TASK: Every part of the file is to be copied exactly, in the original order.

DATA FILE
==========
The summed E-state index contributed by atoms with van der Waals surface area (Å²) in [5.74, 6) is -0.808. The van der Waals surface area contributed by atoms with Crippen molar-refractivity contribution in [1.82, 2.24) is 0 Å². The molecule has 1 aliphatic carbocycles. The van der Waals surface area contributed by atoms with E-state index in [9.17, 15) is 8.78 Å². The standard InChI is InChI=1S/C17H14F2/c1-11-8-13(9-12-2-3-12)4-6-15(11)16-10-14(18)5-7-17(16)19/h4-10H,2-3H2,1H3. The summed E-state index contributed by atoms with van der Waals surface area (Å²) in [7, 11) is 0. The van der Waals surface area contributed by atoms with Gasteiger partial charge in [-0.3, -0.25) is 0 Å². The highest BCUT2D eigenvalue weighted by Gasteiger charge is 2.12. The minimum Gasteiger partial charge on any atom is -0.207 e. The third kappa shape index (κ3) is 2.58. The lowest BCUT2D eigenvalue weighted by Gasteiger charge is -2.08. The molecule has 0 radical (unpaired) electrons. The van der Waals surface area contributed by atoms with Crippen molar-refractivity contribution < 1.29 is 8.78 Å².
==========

The summed E-state index contributed by atoms with van der Waals surface area (Å²) in [5.74, 6) is -0.808. The van der Waals surface area contributed by atoms with Crippen molar-refractivity contribution in [1.82, 2.24) is 0 Å². The molecule has 1 aliphatic carbocycles. The van der Waals surface area contributed by atoms with E-state index in [9.17, 15) is 8.78 Å². The standard InChI is InChI=1S/C17H14F2/c1-11-8-13(9-12-2-3-12)4-6-15(11)16-10-14(18)5-7-17(16)19/h4-10H,2-3H2,1H3. The summed E-state index contributed by atoms with van der Waals surface area (Å²) in [7, 11) is 0. The van der Waals surface area contributed by atoms with Gasteiger partial charge in [-0.3, -0.25) is 0 Å². The highest BCUT2D eigenvalue weighted by Gasteiger charge is 2.12. The minimum Gasteiger partial charge on any atom is -0.207 e. The third kappa shape index (κ3) is 2.58. The lowest BCUT2D eigenvalue weighted by Gasteiger charge is -2.08. The molecule has 0 radical (unpaired) electrons. The van der Waals surface area contributed by atoms with Crippen molar-refractivity contribution < 1.29 is 8.78 Å².